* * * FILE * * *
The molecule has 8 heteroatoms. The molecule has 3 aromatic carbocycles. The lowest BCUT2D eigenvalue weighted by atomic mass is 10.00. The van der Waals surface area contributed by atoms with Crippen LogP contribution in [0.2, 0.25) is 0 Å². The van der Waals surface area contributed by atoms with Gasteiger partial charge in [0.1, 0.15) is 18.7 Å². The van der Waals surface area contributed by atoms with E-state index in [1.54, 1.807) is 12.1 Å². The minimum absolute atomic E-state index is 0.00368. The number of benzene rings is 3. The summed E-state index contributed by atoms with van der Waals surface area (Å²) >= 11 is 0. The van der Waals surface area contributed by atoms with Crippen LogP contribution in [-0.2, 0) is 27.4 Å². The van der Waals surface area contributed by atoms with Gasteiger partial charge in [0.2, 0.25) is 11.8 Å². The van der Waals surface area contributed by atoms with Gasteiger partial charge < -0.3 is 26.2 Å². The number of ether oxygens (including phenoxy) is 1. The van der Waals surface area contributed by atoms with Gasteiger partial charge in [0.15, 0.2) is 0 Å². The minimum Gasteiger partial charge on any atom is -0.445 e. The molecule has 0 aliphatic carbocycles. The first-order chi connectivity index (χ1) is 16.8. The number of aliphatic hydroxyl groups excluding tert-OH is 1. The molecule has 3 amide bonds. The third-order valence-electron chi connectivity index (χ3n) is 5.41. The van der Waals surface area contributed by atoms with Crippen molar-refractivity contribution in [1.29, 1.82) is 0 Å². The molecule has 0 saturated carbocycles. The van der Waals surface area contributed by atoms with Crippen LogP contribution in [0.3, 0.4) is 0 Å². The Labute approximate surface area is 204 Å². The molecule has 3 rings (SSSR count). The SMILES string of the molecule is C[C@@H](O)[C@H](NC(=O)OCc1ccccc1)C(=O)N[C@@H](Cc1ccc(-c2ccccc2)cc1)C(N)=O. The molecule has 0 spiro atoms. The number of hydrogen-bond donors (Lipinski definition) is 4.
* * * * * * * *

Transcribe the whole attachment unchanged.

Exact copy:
The molecule has 8 heteroatoms. The molecule has 3 aromatic carbocycles. The lowest BCUT2D eigenvalue weighted by atomic mass is 10.00. The van der Waals surface area contributed by atoms with Crippen LogP contribution in [0.2, 0.25) is 0 Å². The van der Waals surface area contributed by atoms with Gasteiger partial charge in [0.1, 0.15) is 18.7 Å². The van der Waals surface area contributed by atoms with E-state index in [1.54, 1.807) is 12.1 Å². The minimum absolute atomic E-state index is 0.00368. The number of benzene rings is 3. The summed E-state index contributed by atoms with van der Waals surface area (Å²) >= 11 is 0. The van der Waals surface area contributed by atoms with Crippen LogP contribution in [-0.2, 0) is 27.4 Å². The van der Waals surface area contributed by atoms with Gasteiger partial charge in [0.2, 0.25) is 11.8 Å². The van der Waals surface area contributed by atoms with Gasteiger partial charge < -0.3 is 26.2 Å². The number of ether oxygens (including phenoxy) is 1. The van der Waals surface area contributed by atoms with Gasteiger partial charge in [0.15, 0.2) is 0 Å². The minimum Gasteiger partial charge on any atom is -0.445 e. The molecule has 0 aliphatic carbocycles. The first-order chi connectivity index (χ1) is 16.8. The number of aliphatic hydroxyl groups excluding tert-OH is 1. The molecule has 3 amide bonds. The third-order valence-electron chi connectivity index (χ3n) is 5.41. The van der Waals surface area contributed by atoms with Crippen molar-refractivity contribution in [1.29, 1.82) is 0 Å². The molecule has 0 saturated carbocycles. The van der Waals surface area contributed by atoms with Crippen LogP contribution in [0.3, 0.4) is 0 Å². The Labute approximate surface area is 204 Å². The molecule has 3 rings (SSSR count). The SMILES string of the molecule is C[C@@H](O)[C@H](NC(=O)OCc1ccccc1)C(=O)N[C@@H](Cc1ccc(-c2ccccc2)cc1)C(N)=O. The molecule has 0 spiro atoms. The number of hydrogen-bond donors (Lipinski definition) is 4.